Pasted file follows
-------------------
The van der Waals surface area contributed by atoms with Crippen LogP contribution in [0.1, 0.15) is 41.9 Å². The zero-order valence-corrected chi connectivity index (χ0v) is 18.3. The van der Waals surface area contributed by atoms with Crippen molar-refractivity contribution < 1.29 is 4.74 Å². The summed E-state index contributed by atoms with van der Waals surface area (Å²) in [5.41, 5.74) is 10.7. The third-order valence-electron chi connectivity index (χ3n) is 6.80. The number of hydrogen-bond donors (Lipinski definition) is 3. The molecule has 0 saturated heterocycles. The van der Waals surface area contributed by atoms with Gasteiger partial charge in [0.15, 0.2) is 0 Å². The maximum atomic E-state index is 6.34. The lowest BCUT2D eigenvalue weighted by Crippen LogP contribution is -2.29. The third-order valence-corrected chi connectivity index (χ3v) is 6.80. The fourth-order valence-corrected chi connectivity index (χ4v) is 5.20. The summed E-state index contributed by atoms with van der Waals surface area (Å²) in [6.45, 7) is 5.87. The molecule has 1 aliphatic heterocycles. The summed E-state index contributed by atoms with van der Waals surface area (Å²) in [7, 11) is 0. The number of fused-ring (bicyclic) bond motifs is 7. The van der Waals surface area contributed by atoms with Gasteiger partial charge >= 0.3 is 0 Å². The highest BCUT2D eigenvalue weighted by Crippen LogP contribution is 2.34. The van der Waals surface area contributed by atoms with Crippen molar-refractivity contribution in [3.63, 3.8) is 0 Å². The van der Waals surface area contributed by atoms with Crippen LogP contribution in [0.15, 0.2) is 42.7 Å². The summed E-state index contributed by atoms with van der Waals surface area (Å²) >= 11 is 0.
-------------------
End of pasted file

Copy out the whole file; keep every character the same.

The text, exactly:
The van der Waals surface area contributed by atoms with Crippen LogP contribution in [0.1, 0.15) is 41.9 Å². The zero-order valence-corrected chi connectivity index (χ0v) is 18.3. The van der Waals surface area contributed by atoms with Crippen molar-refractivity contribution < 1.29 is 4.74 Å². The summed E-state index contributed by atoms with van der Waals surface area (Å²) in [5.41, 5.74) is 10.7. The third-order valence-electron chi connectivity index (χ3n) is 6.80. The number of hydrogen-bond donors (Lipinski definition) is 3. The molecule has 0 saturated heterocycles. The van der Waals surface area contributed by atoms with Gasteiger partial charge in [0.15, 0.2) is 0 Å². The maximum atomic E-state index is 6.34. The lowest BCUT2D eigenvalue weighted by Crippen LogP contribution is -2.29. The third-order valence-corrected chi connectivity index (χ3v) is 6.80. The fourth-order valence-corrected chi connectivity index (χ4v) is 5.20. The summed E-state index contributed by atoms with van der Waals surface area (Å²) in [6.45, 7) is 5.87. The molecule has 1 aliphatic heterocycles. The summed E-state index contributed by atoms with van der Waals surface area (Å²) in [7, 11) is 0. The number of fused-ring (bicyclic) bond motifs is 7. The van der Waals surface area contributed by atoms with Gasteiger partial charge >= 0.3 is 0 Å². The highest BCUT2D eigenvalue weighted by Crippen LogP contribution is 2.34. The van der Waals surface area contributed by atoms with Crippen molar-refractivity contribution in [3.63, 3.8) is 0 Å². The van der Waals surface area contributed by atoms with Crippen LogP contribution in [0.15, 0.2) is 42.7 Å². The summed E-state index contributed by atoms with van der Waals surface area (Å²) >= 11 is 0.